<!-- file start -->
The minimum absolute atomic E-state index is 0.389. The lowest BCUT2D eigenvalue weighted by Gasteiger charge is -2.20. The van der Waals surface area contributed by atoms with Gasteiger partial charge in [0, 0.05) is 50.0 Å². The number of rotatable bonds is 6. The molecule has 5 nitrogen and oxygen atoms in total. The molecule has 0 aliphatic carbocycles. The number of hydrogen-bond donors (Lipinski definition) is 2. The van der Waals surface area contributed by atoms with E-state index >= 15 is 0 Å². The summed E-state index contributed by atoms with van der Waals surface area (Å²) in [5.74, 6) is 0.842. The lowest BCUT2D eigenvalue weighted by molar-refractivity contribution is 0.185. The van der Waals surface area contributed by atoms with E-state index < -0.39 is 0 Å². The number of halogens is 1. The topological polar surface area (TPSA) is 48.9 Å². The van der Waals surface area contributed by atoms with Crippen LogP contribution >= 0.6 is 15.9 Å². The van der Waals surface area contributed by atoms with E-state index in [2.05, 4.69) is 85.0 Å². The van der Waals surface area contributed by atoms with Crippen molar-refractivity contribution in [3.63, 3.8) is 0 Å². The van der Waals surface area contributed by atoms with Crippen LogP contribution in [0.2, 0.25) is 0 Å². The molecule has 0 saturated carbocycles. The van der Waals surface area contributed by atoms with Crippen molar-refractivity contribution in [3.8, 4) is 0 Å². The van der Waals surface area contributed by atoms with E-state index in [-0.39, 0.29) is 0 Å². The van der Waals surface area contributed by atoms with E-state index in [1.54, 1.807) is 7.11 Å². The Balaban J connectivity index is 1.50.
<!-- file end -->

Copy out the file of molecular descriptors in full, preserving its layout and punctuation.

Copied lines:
The minimum absolute atomic E-state index is 0.389. The lowest BCUT2D eigenvalue weighted by Gasteiger charge is -2.20. The van der Waals surface area contributed by atoms with Gasteiger partial charge in [0, 0.05) is 50.0 Å². The number of rotatable bonds is 6. The molecule has 5 nitrogen and oxygen atoms in total. The molecule has 0 aliphatic carbocycles. The number of hydrogen-bond donors (Lipinski definition) is 2. The van der Waals surface area contributed by atoms with E-state index >= 15 is 0 Å². The summed E-state index contributed by atoms with van der Waals surface area (Å²) in [5.74, 6) is 0.842. The lowest BCUT2D eigenvalue weighted by molar-refractivity contribution is 0.185. The van der Waals surface area contributed by atoms with E-state index < -0.39 is 0 Å². The number of halogens is 1. The topological polar surface area (TPSA) is 48.9 Å². The van der Waals surface area contributed by atoms with Crippen LogP contribution >= 0.6 is 15.9 Å². The van der Waals surface area contributed by atoms with E-state index in [2.05, 4.69) is 85.0 Å². The van der Waals surface area contributed by atoms with Crippen molar-refractivity contribution in [3.63, 3.8) is 0 Å². The van der Waals surface area contributed by atoms with Crippen LogP contribution in [0.2, 0.25) is 0 Å². The molecule has 0 saturated carbocycles. The van der Waals surface area contributed by atoms with Crippen molar-refractivity contribution in [3.8, 4) is 0 Å². The van der Waals surface area contributed by atoms with E-state index in [-0.39, 0.29) is 0 Å². The van der Waals surface area contributed by atoms with E-state index in [1.54, 1.807) is 7.11 Å². The Balaban J connectivity index is 1.50.